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Constitutional History of the American Revolution, Volume III

The Authority to Legislate

John Phillip Reid

Publication Year: 2092

This is the first comprehensive study of the constitutionality of the Parliamentary legislation cited by the American Continental Congress as a justification for its rebellion against Great Britain in 1776. The content and purpose of that legislation is well known to historians, but here Reid places it in the context of eighteenth-century constitutional doctrine and discusses its legality in terms of the intellectual premises of eighteenth-century Anglo-American legal values. The third installment in a planned four-volume work, The Authority to Legislate follows The Authority to Tax and The Authority of Rights. In this volume, Reid shows that the inflexibility of British constitutional principle left no room for settlement or change; Parliament became entrapped by the imperatives of the constitution it was struggling to preserve. He analyzes the legal theories put forward in support of Parliament’s authority to legislate and the specific precedents cited as evidence of that authority. Reid’s examination of both the debate over the authority to legislate and the constitutional theory underlying the debate shows the extent to which the American Revolution and the Declaration of Independence were actions taken in defense of the rule of law. Considered as a whole, Reid’s Constitutional History of the American Revolution contributes to an understanding of the central role of legal and constitutional standards, especially concern for rule by law, in the development of the American nation.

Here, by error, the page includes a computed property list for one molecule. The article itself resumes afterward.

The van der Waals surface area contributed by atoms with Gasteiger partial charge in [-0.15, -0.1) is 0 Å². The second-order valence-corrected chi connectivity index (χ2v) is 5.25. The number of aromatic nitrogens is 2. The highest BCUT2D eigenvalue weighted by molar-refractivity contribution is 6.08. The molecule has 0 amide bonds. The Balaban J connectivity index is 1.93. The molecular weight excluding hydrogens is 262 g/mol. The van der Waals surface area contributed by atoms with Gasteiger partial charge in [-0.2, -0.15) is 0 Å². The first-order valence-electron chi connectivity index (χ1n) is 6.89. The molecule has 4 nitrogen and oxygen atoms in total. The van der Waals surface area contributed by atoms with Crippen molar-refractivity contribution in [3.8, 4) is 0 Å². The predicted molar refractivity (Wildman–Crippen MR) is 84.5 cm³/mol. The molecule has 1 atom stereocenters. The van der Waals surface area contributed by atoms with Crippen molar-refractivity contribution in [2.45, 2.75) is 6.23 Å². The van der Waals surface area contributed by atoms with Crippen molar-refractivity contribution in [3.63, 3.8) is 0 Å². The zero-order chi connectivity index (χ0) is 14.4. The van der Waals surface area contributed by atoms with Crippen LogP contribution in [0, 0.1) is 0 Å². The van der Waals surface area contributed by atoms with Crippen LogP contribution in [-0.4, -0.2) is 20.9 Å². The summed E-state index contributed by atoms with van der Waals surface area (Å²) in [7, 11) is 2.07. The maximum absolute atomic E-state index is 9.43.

Published by: University of Wisconsin Press

Title Page, Copyright, Dedication

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pp. 2-7

Contents

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pp. vii-x

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Introduction

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pp. 3-16

Power was feared in the eighteenth-century British Empire: the power of government, the power of "factions," power that was arbitrary, corrupt, unchecked, and unconstitutional. Above all, political theorists, constitutionalists, and just plain citizens were apprehensive of the arbitrariness of "will and pleasure," ...

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Chapter 1: Culture of Constitutionalism

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pp. 17-33

Before taking up the main topic of this book, the constitutionality of direct parliamentary legislation for the North American colonies, there are two preliminary points that deserve attention if we are to understand the issue of the authority to legislate as it was understood in the eighteenth century. ...

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Chapter 2: Passage of the Declaratory Act

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pp. 34-46

The marquis of Rockingham became the king's first minister during the Stamp Act crisis. American whig refusal to pay the stamp tax was irrevocable and Rockingham knew the statute had to be modified or repealed for the colonists could not be compelled to obey except by overwhelming force. ...

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Chapter 3: Scope of the Declaratory Act

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pp. 47-62

Many months after the revolutionary war had begun, and members of Parliament were asking where British policy had gone wrong, Lord Beauchamp could not make up his mind whether repeal of the Stamp Act had been the fatal mistake. "He would not pretend to decide, whether the repeal was a wise measure," Beauchamp told the Commons, ...

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Chapter 4: The Logic of Supremacy

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pp. 63-78